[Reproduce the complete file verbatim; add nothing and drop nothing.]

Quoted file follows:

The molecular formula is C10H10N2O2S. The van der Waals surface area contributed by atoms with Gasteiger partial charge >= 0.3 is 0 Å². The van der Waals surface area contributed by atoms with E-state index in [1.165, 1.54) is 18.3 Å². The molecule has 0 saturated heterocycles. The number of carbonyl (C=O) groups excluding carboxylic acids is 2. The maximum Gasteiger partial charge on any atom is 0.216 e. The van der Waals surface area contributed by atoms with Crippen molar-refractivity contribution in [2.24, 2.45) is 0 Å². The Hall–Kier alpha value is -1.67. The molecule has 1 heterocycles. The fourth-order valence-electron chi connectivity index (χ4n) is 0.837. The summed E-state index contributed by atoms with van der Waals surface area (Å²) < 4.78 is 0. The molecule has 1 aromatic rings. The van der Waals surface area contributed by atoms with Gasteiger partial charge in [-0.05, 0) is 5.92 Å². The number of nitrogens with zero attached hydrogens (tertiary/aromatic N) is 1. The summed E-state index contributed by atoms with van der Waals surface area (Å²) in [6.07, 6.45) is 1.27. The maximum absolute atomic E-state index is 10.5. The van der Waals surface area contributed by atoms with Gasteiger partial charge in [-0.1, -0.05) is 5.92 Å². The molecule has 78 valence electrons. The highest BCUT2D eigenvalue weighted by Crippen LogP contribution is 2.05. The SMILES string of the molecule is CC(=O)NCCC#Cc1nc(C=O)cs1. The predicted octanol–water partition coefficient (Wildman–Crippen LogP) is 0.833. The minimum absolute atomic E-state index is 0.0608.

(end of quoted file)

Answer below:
The molecular formula is C10H10N2O2S. The van der Waals surface area contributed by atoms with Gasteiger partial charge >= 0.3 is 0 Å². The van der Waals surface area contributed by atoms with E-state index in [1.165, 1.54) is 18.3 Å². The molecule has 0 saturated heterocycles. The number of carbonyl (C=O) groups excluding carboxylic acids is 2. The maximum Gasteiger partial charge on any atom is 0.216 e. The van der Waals surface area contributed by atoms with Crippen molar-refractivity contribution in [2.24, 2.45) is 0 Å². The Hall–Kier alpha value is -1.67. The molecule has 1 heterocycles. The fourth-order valence-electron chi connectivity index (χ4n) is 0.837. The summed E-state index contributed by atoms with van der Waals surface area (Å²) < 4.78 is 0. The molecule has 1 aromatic rings. The van der Waals surface area contributed by atoms with Gasteiger partial charge in [-0.05, 0) is 5.92 Å². The number of nitrogens with zero attached hydrogens (tertiary/aromatic N) is 1. The summed E-state index contributed by atoms with van der Waals surface area (Å²) in [6.07, 6.45) is 1.27. The maximum absolute atomic E-state index is 10.5. The van der Waals surface area contributed by atoms with Gasteiger partial charge in [-0.1, -0.05) is 5.92 Å². The molecule has 78 valence electrons. The highest BCUT2D eigenvalue weighted by Crippen LogP contribution is 2.05. The SMILES string of the molecule is CC(=O)NCCC#Cc1nc(C=O)cs1. The predicted octanol–water partition coefficient (Wildman–Crippen LogP) is 0.833. The minimum absolute atomic E-state index is 0.0608.